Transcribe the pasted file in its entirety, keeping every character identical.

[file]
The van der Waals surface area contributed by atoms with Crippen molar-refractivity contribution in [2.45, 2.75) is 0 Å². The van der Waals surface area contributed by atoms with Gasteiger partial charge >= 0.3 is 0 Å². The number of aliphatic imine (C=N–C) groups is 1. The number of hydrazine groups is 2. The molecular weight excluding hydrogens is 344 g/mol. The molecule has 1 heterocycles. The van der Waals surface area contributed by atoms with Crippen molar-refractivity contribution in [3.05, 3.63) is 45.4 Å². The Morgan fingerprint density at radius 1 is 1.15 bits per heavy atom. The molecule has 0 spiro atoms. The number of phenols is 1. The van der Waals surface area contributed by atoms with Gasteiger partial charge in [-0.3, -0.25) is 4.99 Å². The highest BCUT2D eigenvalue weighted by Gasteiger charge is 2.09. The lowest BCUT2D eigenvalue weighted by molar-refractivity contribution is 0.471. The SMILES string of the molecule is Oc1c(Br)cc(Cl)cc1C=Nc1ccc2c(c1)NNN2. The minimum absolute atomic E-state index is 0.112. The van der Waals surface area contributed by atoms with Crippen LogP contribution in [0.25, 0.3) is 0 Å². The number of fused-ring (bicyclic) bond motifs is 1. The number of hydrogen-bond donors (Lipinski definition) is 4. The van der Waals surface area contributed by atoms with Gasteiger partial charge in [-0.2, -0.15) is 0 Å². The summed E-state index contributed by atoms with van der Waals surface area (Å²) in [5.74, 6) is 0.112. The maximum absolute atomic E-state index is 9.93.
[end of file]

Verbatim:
The van der Waals surface area contributed by atoms with Crippen molar-refractivity contribution in [2.45, 2.75) is 0 Å². The van der Waals surface area contributed by atoms with Gasteiger partial charge >= 0.3 is 0 Å². The number of aliphatic imine (C=N–C) groups is 1. The number of hydrazine groups is 2. The molecular weight excluding hydrogens is 344 g/mol. The molecule has 1 heterocycles. The van der Waals surface area contributed by atoms with Crippen molar-refractivity contribution in [3.05, 3.63) is 45.4 Å². The Morgan fingerprint density at radius 1 is 1.15 bits per heavy atom. The molecule has 0 spiro atoms. The number of phenols is 1. The van der Waals surface area contributed by atoms with Gasteiger partial charge in [-0.3, -0.25) is 4.99 Å². The highest BCUT2D eigenvalue weighted by Gasteiger charge is 2.09. The lowest BCUT2D eigenvalue weighted by molar-refractivity contribution is 0.471. The SMILES string of the molecule is Oc1c(Br)cc(Cl)cc1C=Nc1ccc2c(c1)NNN2. The minimum absolute atomic E-state index is 0.112. The van der Waals surface area contributed by atoms with Crippen LogP contribution in [0.25, 0.3) is 0 Å². The number of fused-ring (bicyclic) bond motifs is 1. The number of hydrogen-bond donors (Lipinski definition) is 4. The van der Waals surface area contributed by atoms with Gasteiger partial charge in [-0.2, -0.15) is 0 Å². The summed E-state index contributed by atoms with van der Waals surface area (Å²) in [5.74, 6) is 0.112. The maximum absolute atomic E-state index is 9.93.